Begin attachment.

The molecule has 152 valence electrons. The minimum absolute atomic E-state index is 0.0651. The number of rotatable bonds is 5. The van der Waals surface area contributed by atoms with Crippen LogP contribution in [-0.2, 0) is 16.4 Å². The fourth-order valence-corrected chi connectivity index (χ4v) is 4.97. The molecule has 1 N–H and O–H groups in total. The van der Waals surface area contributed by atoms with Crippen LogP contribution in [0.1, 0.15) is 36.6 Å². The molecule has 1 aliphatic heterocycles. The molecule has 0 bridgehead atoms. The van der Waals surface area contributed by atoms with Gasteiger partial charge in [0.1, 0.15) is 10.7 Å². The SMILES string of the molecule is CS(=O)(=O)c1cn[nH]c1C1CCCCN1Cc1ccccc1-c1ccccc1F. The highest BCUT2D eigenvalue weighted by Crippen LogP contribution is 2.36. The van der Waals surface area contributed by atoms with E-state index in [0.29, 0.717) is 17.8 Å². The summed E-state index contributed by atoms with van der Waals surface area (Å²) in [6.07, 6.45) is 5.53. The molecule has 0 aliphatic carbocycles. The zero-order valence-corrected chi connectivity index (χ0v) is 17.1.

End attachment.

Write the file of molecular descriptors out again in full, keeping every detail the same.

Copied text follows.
The molecule has 152 valence electrons. The minimum absolute atomic E-state index is 0.0651. The number of rotatable bonds is 5. The van der Waals surface area contributed by atoms with Crippen LogP contribution in [-0.2, 0) is 16.4 Å². The fourth-order valence-corrected chi connectivity index (χ4v) is 4.97. The molecule has 1 N–H and O–H groups in total. The van der Waals surface area contributed by atoms with Crippen LogP contribution in [0.1, 0.15) is 36.6 Å². The molecule has 1 aliphatic heterocycles. The molecule has 0 bridgehead atoms. The van der Waals surface area contributed by atoms with Gasteiger partial charge in [0.1, 0.15) is 10.7 Å². The SMILES string of the molecule is CS(=O)(=O)c1cn[nH]c1C1CCCCN1Cc1ccccc1-c1ccccc1F. The highest BCUT2D eigenvalue weighted by Crippen LogP contribution is 2.36. The van der Waals surface area contributed by atoms with E-state index in [0.29, 0.717) is 17.8 Å². The summed E-state index contributed by atoms with van der Waals surface area (Å²) in [6.07, 6.45) is 5.53. The molecule has 0 aliphatic carbocycles. The zero-order valence-corrected chi connectivity index (χ0v) is 17.1.